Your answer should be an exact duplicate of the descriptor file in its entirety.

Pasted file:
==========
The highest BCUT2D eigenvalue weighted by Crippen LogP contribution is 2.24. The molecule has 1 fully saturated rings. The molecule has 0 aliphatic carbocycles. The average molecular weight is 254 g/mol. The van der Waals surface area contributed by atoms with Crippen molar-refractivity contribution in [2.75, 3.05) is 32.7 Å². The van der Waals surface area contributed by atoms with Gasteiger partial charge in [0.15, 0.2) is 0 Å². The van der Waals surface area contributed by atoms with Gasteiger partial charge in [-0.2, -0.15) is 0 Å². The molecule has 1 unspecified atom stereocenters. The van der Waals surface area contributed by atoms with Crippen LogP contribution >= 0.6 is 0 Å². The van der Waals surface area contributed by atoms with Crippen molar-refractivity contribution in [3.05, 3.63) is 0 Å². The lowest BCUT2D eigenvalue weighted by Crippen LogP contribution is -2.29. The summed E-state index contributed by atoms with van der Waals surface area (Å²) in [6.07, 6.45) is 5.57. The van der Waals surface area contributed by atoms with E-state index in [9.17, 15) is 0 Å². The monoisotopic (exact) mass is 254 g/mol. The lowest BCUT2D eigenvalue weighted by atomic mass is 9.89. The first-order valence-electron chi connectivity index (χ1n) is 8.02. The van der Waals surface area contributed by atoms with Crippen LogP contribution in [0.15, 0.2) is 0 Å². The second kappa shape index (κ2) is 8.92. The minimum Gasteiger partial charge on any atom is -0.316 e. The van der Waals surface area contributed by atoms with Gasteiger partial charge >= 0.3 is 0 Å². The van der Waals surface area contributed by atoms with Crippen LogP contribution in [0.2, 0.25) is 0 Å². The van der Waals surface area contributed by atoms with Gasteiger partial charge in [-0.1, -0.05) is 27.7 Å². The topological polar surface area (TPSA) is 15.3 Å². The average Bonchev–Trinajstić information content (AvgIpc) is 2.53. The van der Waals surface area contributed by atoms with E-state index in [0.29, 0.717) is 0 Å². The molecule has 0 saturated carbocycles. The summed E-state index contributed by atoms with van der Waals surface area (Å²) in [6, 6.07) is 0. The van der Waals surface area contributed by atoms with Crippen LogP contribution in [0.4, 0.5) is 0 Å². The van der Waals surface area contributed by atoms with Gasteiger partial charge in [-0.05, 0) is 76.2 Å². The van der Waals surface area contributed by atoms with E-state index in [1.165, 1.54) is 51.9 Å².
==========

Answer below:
The highest BCUT2D eigenvalue weighted by Crippen LogP contribution is 2.24. The molecule has 1 fully saturated rings. The molecule has 0 aliphatic carbocycles. The average molecular weight is 254 g/mol. The van der Waals surface area contributed by atoms with Crippen molar-refractivity contribution in [2.75, 3.05) is 32.7 Å². The van der Waals surface area contributed by atoms with Gasteiger partial charge in [0.15, 0.2) is 0 Å². The van der Waals surface area contributed by atoms with Gasteiger partial charge in [-0.2, -0.15) is 0 Å². The molecule has 1 unspecified atom stereocenters. The van der Waals surface area contributed by atoms with Crippen LogP contribution >= 0.6 is 0 Å². The van der Waals surface area contributed by atoms with Crippen molar-refractivity contribution in [3.05, 3.63) is 0 Å². The lowest BCUT2D eigenvalue weighted by Crippen LogP contribution is -2.29. The summed E-state index contributed by atoms with van der Waals surface area (Å²) in [6.07, 6.45) is 5.57. The van der Waals surface area contributed by atoms with E-state index in [9.17, 15) is 0 Å². The monoisotopic (exact) mass is 254 g/mol. The lowest BCUT2D eigenvalue weighted by atomic mass is 9.89. The first-order valence-electron chi connectivity index (χ1n) is 8.02. The van der Waals surface area contributed by atoms with Crippen LogP contribution in [0.15, 0.2) is 0 Å². The second kappa shape index (κ2) is 8.92. The minimum Gasteiger partial charge on any atom is -0.316 e. The van der Waals surface area contributed by atoms with Gasteiger partial charge >= 0.3 is 0 Å². The van der Waals surface area contributed by atoms with Crippen LogP contribution in [0.2, 0.25) is 0 Å². The van der Waals surface area contributed by atoms with Gasteiger partial charge in [-0.1, -0.05) is 27.7 Å². The topological polar surface area (TPSA) is 15.3 Å². The average Bonchev–Trinajstić information content (AvgIpc) is 2.53. The van der Waals surface area contributed by atoms with E-state index in [0.29, 0.717) is 0 Å². The molecule has 0 saturated carbocycles. The summed E-state index contributed by atoms with van der Waals surface area (Å²) in [6, 6.07) is 0. The van der Waals surface area contributed by atoms with Crippen LogP contribution in [0.4, 0.5) is 0 Å². The van der Waals surface area contributed by atoms with Gasteiger partial charge in [-0.05, 0) is 76.2 Å². The van der Waals surface area contributed by atoms with E-state index in [1.165, 1.54) is 51.9 Å².